The BRF – A Lifeboat for the Chesapeake at #MACoCon

A panel of state, county, and environment stakeholders discussed the past, present, and potential future of the Bay Restoration Fund (BRF) at the 2015 MACo Summer Conference on August 13.


(Jag Khuman (standing) outlines the history of the BRF while (sitting from left to right) John Beskid, Barbara Frush, and Erik Fisher listen)

The Department of the Environment’s Maryland Water Quality Financing Administration Director Jag Khuman provided an overview and history of the BRF.  Discussing the use of the BRF to upgrade major wastewater treatment plants to enhanced nutrient removal, he noted that by FY 2016 $1.25 billion has been spent or placed in reserved to finish the upgrades and that there is no money needed for further major upgrades in the upcoming budget. He also discussed legislative changes to the BRF made by HB 156/ SB 133 of the 2015 Session.  The legislation allowed for an increased use of the BRF to address combined sewer overflow abatement and rehabilitation and modified the BRF’s funding priority criteria for septic system upgrades, stormwater management, and combined sewer overflow and sewer abatement projects beginning in FY 2018. It also modified MDE’s funding decision process and expanded the scope of eligible local stormwater projects.

Kent County Director of Environmental Health John Beskid explained how Kent County has used BRF funding and how the program has evolved over time. He noted that septic systems account for 3% of the runoff in the county, with most of the rest coming from agriculture.  The County has received $4.7 million in BRF funding through FY 2016 and Beskid highlighted some of the important best available nitrogen removal technology septic system upgrades Kent County has done with the BRF funding.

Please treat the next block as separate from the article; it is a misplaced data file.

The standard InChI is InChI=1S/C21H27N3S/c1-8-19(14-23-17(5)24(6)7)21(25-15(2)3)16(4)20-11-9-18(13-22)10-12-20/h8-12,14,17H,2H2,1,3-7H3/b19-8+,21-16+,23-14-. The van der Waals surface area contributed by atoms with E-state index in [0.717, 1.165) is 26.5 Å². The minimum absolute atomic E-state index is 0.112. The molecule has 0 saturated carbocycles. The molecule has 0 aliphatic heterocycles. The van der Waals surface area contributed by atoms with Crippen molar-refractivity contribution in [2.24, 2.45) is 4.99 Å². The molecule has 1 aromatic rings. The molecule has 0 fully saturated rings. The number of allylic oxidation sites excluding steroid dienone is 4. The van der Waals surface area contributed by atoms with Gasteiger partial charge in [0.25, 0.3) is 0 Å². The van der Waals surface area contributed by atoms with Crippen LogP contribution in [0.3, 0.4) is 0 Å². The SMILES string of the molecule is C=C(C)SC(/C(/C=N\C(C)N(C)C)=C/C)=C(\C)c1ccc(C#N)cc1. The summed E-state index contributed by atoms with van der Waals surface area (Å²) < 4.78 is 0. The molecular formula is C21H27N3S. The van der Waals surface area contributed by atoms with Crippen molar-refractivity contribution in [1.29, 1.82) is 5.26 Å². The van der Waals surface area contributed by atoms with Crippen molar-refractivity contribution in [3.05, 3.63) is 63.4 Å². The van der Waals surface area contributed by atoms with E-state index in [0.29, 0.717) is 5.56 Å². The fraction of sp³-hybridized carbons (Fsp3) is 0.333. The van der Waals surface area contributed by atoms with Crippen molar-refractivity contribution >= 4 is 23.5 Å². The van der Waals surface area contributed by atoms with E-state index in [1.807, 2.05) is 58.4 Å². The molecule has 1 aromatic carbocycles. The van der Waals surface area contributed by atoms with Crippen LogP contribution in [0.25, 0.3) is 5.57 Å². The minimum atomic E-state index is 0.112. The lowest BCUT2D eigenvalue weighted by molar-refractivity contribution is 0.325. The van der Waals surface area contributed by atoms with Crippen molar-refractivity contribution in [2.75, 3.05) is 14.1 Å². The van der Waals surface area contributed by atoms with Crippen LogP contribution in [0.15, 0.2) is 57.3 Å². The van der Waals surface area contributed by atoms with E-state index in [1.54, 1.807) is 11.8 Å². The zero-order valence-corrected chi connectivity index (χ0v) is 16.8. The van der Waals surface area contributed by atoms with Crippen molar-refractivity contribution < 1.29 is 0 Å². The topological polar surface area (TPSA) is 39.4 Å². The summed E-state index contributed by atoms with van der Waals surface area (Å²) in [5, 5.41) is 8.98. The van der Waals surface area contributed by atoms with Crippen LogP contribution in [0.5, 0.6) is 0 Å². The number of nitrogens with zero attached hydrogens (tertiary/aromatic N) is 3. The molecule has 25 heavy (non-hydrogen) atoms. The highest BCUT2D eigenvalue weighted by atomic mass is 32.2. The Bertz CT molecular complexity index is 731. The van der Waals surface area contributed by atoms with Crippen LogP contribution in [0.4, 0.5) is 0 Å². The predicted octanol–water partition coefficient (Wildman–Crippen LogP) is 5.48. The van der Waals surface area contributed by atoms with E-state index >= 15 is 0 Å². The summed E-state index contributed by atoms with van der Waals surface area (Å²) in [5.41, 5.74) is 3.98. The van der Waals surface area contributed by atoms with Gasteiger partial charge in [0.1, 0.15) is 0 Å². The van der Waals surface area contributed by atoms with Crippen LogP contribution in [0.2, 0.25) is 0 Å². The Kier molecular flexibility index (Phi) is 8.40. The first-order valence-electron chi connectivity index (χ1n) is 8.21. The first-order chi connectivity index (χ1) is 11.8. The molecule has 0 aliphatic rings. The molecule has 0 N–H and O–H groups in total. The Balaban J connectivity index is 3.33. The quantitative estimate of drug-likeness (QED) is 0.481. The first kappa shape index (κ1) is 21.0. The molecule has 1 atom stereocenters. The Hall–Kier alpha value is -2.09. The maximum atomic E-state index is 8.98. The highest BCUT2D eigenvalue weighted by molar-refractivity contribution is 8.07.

(A full crowd was on hand for the BRF discussion)

Chesapeake Bay Foundation Maryland Land Use Planner Erik Fisher focused on two key questions: (1) what can the BRF be and not be; and (2) how can we use the BRF effectively.  He argued the BRF can be a gap closer and leverage creator and cannot be a substitute for other funding sources or a “slush fund” to meet Total Maximum Daily Load requirements.  When discussing the BRF’s effectiveness, Fisher stressed that the BRF needed flexibility, prioritization, and a supportive context.  He stated the BRF’s uses could be expanded to  help target local water quality nitrogen and phosphorus issues.  For stormwater, local matches needed to be maintained and stormwater projects should be limited to retrofits and not be used to offset new loads.  For agriculture, cover crop spending should be re-evaluated and other agricultural practices considered for BRF eligibility (grass buffers, forest planting, etc.) Finally, he stressed counties need to have their own ongoing programs and funding and the State needs to have regulations and incentives for growth management.

Maryland Delegate Barbara Frush moderated the panel.